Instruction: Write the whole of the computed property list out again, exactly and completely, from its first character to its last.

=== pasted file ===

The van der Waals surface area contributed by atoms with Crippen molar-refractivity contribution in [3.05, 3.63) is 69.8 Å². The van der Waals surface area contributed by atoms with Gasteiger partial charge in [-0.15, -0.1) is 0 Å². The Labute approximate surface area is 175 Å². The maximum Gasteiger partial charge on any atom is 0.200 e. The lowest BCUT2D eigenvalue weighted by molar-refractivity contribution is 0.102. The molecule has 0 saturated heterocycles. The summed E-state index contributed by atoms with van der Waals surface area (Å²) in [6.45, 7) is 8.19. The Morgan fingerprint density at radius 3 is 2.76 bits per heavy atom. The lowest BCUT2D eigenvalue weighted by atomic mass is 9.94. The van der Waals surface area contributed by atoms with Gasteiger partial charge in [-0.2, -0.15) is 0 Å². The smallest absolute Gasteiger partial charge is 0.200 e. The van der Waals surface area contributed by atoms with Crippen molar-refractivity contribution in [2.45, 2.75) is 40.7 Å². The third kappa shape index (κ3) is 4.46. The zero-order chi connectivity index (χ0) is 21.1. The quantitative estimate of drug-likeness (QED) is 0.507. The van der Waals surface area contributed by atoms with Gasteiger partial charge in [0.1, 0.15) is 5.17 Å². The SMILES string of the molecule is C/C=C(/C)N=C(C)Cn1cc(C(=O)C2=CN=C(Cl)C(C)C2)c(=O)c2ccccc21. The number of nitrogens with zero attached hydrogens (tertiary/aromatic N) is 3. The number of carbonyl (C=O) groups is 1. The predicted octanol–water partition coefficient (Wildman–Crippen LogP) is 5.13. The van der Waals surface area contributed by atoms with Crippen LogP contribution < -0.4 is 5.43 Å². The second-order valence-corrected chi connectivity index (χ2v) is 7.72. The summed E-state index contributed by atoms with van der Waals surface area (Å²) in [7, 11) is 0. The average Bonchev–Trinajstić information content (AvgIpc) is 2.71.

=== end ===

The van der Waals surface area contributed by atoms with Crippen molar-refractivity contribution in [3.05, 3.63) is 69.8 Å². The van der Waals surface area contributed by atoms with Gasteiger partial charge in [-0.15, -0.1) is 0 Å². The Labute approximate surface area is 175 Å². The maximum Gasteiger partial charge on any atom is 0.200 e. The lowest BCUT2D eigenvalue weighted by molar-refractivity contribution is 0.102. The molecule has 0 saturated heterocycles. The summed E-state index contributed by atoms with van der Waals surface area (Å²) in [6.45, 7) is 8.19. The Morgan fingerprint density at radius 3 is 2.76 bits per heavy atom. The lowest BCUT2D eigenvalue weighted by atomic mass is 9.94. The van der Waals surface area contributed by atoms with Gasteiger partial charge in [-0.2, -0.15) is 0 Å². The smallest absolute Gasteiger partial charge is 0.200 e. The van der Waals surface area contributed by atoms with Crippen molar-refractivity contribution in [2.45, 2.75) is 40.7 Å². The third kappa shape index (κ3) is 4.46. The zero-order chi connectivity index (χ0) is 21.1. The quantitative estimate of drug-likeness (QED) is 0.507. The van der Waals surface area contributed by atoms with Gasteiger partial charge in [0.1, 0.15) is 5.17 Å². The SMILES string of the molecule is C/C=C(/C)N=C(C)Cn1cc(C(=O)C2=CN=C(Cl)C(C)C2)c(=O)c2ccccc21. The number of nitrogens with zero attached hydrogens (tertiary/aromatic N) is 3. The number of carbonyl (C=O) groups is 1. The predicted octanol–water partition coefficient (Wildman–Crippen LogP) is 5.13. The van der Waals surface area contributed by atoms with Crippen LogP contribution < -0.4 is 5.43 Å². The second-order valence-corrected chi connectivity index (χ2v) is 7.72. The summed E-state index contributed by atoms with van der Waals surface area (Å²) in [7, 11) is 0. The average Bonchev–Trinajstić information content (AvgIpc) is 2.71.